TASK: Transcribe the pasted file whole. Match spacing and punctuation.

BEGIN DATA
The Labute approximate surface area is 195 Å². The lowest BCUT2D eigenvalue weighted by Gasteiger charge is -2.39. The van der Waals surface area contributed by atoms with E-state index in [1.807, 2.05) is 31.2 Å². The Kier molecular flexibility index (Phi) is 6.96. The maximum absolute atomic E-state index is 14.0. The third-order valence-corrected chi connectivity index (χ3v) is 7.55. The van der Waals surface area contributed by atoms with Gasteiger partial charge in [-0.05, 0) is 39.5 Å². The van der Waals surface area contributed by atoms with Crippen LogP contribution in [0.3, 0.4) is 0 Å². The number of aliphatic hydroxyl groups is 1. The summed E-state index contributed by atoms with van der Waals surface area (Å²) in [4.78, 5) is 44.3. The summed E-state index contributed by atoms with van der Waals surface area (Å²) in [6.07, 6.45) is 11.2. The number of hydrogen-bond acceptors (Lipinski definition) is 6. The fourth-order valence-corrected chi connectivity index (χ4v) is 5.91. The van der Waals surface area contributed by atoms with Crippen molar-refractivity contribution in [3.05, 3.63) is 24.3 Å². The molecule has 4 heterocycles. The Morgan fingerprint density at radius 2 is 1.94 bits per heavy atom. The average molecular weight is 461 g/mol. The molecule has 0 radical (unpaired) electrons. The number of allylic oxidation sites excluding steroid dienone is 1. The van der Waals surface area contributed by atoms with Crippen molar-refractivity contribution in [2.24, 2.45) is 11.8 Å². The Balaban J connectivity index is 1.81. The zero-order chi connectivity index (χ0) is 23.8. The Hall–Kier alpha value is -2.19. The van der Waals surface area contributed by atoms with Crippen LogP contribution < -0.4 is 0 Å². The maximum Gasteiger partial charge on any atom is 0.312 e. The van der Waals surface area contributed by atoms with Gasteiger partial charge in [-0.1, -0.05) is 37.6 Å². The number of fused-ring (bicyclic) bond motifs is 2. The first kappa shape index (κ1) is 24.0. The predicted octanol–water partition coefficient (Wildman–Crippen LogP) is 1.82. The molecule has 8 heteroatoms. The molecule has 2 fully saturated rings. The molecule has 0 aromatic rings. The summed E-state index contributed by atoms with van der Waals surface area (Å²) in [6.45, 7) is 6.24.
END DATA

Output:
The Labute approximate surface area is 195 Å². The lowest BCUT2D eigenvalue weighted by Gasteiger charge is -2.39. The van der Waals surface area contributed by atoms with E-state index in [1.807, 2.05) is 31.2 Å². The Kier molecular flexibility index (Phi) is 6.96. The maximum absolute atomic E-state index is 14.0. The third-order valence-corrected chi connectivity index (χ3v) is 7.55. The van der Waals surface area contributed by atoms with Gasteiger partial charge in [-0.05, 0) is 39.5 Å². The van der Waals surface area contributed by atoms with Crippen LogP contribution in [0.3, 0.4) is 0 Å². The number of aliphatic hydroxyl groups is 1. The summed E-state index contributed by atoms with van der Waals surface area (Å²) in [4.78, 5) is 44.3. The summed E-state index contributed by atoms with van der Waals surface area (Å²) in [6.07, 6.45) is 11.2. The number of hydrogen-bond acceptors (Lipinski definition) is 6. The fourth-order valence-corrected chi connectivity index (χ4v) is 5.91. The van der Waals surface area contributed by atoms with Crippen molar-refractivity contribution in [3.05, 3.63) is 24.3 Å². The molecule has 4 heterocycles. The Morgan fingerprint density at radius 2 is 1.94 bits per heavy atom. The average molecular weight is 461 g/mol. The molecule has 0 radical (unpaired) electrons. The number of allylic oxidation sites excluding steroid dienone is 1. The van der Waals surface area contributed by atoms with Crippen molar-refractivity contribution in [2.24, 2.45) is 11.8 Å². The Balaban J connectivity index is 1.81. The zero-order chi connectivity index (χ0) is 23.8. The Hall–Kier alpha value is -2.19. The van der Waals surface area contributed by atoms with Crippen LogP contribution < -0.4 is 0 Å². The maximum Gasteiger partial charge on any atom is 0.312 e. The van der Waals surface area contributed by atoms with Gasteiger partial charge in [-0.1, -0.05) is 37.6 Å². The number of fused-ring (bicyclic) bond motifs is 2. The first kappa shape index (κ1) is 24.0. The predicted octanol–water partition coefficient (Wildman–Crippen LogP) is 1.82. The molecule has 8 heteroatoms. The molecule has 2 fully saturated rings. The molecule has 0 aromatic rings. The summed E-state index contributed by atoms with van der Waals surface area (Å²) in [6.45, 7) is 6.24.